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Japan’s SS-520 launch a failure

Japan’s attempt to launch a payload into orbit with the smallest rocket ever ended in failure today.

[A]ccording to the Japan Aerospace Exploration Agency (JAXA), communication systems malfunctioned after the rocket launched, causing the ignition of the second booster to be terminated. The rocket fell into the sea southeast of Uchinoura.

My impression of Japan’s space effort in recent years is somewhat comparable to that of Russia’s: Significant quality control issues that cause too many failures. This is just one more example.

I must also note that the rocket was not a private effort, but a demo project of Japan’s government space agency, JAXA, designed to show off new technology but funded through coercive government funds, not monies provided voluntarily by customers. Thus, the pressure to succeed was much less, as no one’s job or business was at risk should it fail.

Pioneer cover

From the press release: From the moment he is handed a possibility of making the first alien contact, Saunders Maxwell decides he will do it, even if doing so takes him through hell and back.

Unfortunately, that is exactly where that journey takes him.

The vision that Zimmerman paints of vibrant human colonies on the Moon, Mars, the asteroids, and beyond, indomitably fighting the harsh lifeless environment of space to build new societies, captures perfectly the emerging space race we see today.

He also captures in Pioneer the heart of the human spirit, willing to push forward no matter the odds, no matter the cost. It is that spirit that will make the exploration of the heavens possible, forever, into the never-ending future.

Available everywhere for $3.99 (before discount) at amazon, Barnes & Noble, all ebook vendors, or direct from the ebook publisher, ebookit. And if you buy it from ebookit you don't support the big tech companies and I get a bigger cut much sooner.


  • Alex

    Mr. Zimmerman, are there more details about cause of failure? BTW, I have to correct myself. SS-520-4 is not the smallest and lightest launcher, which ever was used in a satellite launch attempt.

    No, it is a 4-stage design, called NOTSNIK, a complete solid rocket driven assembly, developed by the United States Navy’s United States Naval Ordnance Test Station (NOTS) around 1958. It weighted only 900 kg and had a projected payload capability of 1 kg. The only passive controlled rocket (spin stabilized) was launched from a fighter aircraft. There were several trials. It seems all tests failed, but it is not totally sure in case of one shot, which may resulted in a orbit.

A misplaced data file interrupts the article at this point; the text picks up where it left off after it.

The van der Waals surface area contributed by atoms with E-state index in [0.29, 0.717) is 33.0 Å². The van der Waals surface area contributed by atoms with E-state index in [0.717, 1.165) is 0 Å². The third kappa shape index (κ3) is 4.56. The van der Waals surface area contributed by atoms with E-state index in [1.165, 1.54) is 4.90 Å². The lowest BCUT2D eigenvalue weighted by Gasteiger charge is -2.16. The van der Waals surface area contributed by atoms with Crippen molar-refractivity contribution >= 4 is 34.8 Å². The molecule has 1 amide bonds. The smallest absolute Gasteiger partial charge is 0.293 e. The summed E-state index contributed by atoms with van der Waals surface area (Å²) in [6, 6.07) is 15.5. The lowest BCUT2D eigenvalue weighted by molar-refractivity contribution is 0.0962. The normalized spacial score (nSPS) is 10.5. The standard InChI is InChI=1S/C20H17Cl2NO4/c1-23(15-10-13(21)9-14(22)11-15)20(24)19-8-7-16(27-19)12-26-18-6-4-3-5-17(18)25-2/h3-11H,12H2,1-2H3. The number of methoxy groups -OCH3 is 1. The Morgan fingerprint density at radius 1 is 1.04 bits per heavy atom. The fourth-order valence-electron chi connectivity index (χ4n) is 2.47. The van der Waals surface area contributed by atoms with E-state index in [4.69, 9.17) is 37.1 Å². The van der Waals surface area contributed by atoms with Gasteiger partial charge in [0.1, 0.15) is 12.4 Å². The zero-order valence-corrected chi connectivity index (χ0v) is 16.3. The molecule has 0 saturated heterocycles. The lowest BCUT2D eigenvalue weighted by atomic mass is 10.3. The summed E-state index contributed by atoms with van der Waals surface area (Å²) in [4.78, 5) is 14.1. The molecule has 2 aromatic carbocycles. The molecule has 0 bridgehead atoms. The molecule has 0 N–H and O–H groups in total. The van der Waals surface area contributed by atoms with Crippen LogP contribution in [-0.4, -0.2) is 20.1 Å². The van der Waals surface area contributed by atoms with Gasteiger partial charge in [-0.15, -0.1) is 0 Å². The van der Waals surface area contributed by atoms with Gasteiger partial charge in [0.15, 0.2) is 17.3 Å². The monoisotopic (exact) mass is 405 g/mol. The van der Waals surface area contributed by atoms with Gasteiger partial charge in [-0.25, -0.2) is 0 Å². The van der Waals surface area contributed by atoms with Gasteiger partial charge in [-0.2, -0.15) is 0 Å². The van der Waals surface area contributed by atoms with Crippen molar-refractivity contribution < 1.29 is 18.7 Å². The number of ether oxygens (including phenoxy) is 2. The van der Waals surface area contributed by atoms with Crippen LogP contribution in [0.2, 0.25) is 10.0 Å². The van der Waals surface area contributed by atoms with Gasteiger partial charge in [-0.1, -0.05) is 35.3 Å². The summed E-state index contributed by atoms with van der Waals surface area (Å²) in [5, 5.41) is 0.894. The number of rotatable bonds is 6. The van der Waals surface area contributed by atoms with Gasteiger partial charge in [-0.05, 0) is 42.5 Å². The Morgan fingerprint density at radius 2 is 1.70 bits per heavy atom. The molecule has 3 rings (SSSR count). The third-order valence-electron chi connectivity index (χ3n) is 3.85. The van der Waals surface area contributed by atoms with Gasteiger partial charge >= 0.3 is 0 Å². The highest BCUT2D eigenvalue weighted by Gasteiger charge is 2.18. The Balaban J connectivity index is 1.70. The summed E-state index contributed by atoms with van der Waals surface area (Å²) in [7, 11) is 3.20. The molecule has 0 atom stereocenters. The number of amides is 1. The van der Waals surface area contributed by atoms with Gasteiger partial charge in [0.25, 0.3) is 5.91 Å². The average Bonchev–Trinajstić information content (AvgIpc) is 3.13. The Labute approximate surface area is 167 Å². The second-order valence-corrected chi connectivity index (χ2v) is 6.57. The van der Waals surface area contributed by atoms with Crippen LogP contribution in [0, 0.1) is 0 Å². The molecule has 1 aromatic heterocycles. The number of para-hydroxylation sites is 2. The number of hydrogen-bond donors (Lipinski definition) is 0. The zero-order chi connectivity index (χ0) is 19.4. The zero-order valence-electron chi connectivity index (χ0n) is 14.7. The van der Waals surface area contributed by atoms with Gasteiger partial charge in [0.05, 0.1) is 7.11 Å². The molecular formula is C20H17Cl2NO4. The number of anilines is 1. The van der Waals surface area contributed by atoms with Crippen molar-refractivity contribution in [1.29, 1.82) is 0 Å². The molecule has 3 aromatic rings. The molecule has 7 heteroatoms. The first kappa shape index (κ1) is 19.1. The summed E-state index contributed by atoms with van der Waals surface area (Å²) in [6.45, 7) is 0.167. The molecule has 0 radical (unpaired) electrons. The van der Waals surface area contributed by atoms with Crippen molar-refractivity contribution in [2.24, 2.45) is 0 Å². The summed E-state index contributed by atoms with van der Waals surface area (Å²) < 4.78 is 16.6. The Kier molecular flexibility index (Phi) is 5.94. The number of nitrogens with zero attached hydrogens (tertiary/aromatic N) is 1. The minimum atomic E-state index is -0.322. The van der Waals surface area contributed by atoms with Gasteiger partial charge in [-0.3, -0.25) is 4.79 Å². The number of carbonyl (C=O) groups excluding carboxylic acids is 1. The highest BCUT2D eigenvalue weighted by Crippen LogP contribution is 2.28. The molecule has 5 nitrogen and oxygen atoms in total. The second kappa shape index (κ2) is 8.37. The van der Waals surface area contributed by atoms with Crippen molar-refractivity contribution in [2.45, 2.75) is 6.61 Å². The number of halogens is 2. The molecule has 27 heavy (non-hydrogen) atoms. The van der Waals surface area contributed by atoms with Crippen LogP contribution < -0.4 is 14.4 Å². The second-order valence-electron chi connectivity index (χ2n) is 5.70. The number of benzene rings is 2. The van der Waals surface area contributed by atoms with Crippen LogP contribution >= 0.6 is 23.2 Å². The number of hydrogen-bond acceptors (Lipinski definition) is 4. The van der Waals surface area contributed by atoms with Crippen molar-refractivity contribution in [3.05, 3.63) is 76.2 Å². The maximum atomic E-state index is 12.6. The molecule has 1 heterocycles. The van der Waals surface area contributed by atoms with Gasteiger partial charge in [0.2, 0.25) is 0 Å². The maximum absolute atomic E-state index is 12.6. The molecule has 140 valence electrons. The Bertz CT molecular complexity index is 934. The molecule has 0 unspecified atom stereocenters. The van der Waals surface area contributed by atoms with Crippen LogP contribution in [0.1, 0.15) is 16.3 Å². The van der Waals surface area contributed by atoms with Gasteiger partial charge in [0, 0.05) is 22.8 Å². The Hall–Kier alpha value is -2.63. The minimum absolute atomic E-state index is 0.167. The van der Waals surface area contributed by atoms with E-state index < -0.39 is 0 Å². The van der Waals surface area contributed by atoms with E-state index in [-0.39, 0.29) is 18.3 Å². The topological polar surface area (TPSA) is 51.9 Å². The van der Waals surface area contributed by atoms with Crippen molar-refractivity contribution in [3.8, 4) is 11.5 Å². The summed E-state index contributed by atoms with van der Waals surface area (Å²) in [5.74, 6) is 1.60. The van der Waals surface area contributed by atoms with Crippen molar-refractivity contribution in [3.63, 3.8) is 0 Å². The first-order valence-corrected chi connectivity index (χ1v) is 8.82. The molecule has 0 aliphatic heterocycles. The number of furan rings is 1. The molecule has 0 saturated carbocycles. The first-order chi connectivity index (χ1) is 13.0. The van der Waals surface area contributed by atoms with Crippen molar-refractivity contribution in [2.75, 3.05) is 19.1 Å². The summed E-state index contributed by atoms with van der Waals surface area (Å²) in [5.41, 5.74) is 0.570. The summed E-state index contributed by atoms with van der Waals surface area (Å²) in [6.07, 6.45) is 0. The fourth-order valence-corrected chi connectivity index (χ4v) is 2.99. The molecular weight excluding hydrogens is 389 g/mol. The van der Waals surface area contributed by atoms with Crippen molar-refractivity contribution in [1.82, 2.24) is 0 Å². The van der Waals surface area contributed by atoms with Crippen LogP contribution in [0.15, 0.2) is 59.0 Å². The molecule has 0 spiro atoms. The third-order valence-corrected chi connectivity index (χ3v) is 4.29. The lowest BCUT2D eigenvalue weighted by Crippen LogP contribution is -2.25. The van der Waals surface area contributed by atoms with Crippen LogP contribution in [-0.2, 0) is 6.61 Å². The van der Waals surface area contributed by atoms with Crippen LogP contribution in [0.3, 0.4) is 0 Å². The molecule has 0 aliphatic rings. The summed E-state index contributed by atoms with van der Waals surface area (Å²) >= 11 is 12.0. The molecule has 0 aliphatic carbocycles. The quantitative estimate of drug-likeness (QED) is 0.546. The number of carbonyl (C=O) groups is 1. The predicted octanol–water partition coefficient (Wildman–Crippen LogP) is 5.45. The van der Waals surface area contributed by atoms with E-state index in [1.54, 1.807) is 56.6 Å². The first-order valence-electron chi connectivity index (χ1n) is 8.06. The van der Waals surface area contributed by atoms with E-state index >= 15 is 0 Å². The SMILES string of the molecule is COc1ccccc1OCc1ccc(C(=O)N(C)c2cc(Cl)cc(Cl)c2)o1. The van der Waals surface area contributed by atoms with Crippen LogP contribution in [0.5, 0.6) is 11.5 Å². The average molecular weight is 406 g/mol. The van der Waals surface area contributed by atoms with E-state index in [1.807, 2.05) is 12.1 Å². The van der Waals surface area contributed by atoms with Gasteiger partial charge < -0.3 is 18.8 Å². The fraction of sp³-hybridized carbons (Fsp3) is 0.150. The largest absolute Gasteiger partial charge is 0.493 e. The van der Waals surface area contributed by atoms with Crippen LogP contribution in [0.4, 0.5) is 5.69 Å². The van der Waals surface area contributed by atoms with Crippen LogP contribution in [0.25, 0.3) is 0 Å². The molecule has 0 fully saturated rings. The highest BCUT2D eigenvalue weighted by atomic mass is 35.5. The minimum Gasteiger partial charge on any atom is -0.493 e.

• Alex

    Launch can be seen at about 33:40 min.

  • LocalFluff

    I think that dedicated small launchers face a very difficult market, even as miniaturization makes small satellites better and more common. Several things conspire against dedicated small launchers:

    – Most small satellites don’t care what orbit they are in, while at the same time any useful orbits, like SSO (Solar synchronous) and GEO, are out of reach for small launchers. So there’s only a small part of the small satellites market that would benefit from dedicated launchers.

    – ULA/Altas V is aggressively offering secondary payload services for all kinds of payload sizes and including propulsion in orbit. If that competition heats up prices could fall to marginal costs, even cheaper per kg than for large primary payloads.

    – What about the re-purposing of old US ICBM’s? That might dump the prices for launching small payloads for some time.

    – A thing like Solar sails might revolutionize orbital control for secondary payloads, as could Solar electric propulsion if considered safe to carry as secondary payload.

    – That governments out of prestige play with dedicated launchers without any consideration at all for the costs, like in this example, well that is a bad kind competitor to have and should deter private investments.

  • LocalFluff

    ULA even gives away cubesat launches for free to universities. Like software companies release free student versions, they see it as an investment in the overall industry growth that creates more rocket scientists and thus more future big satellite customers.

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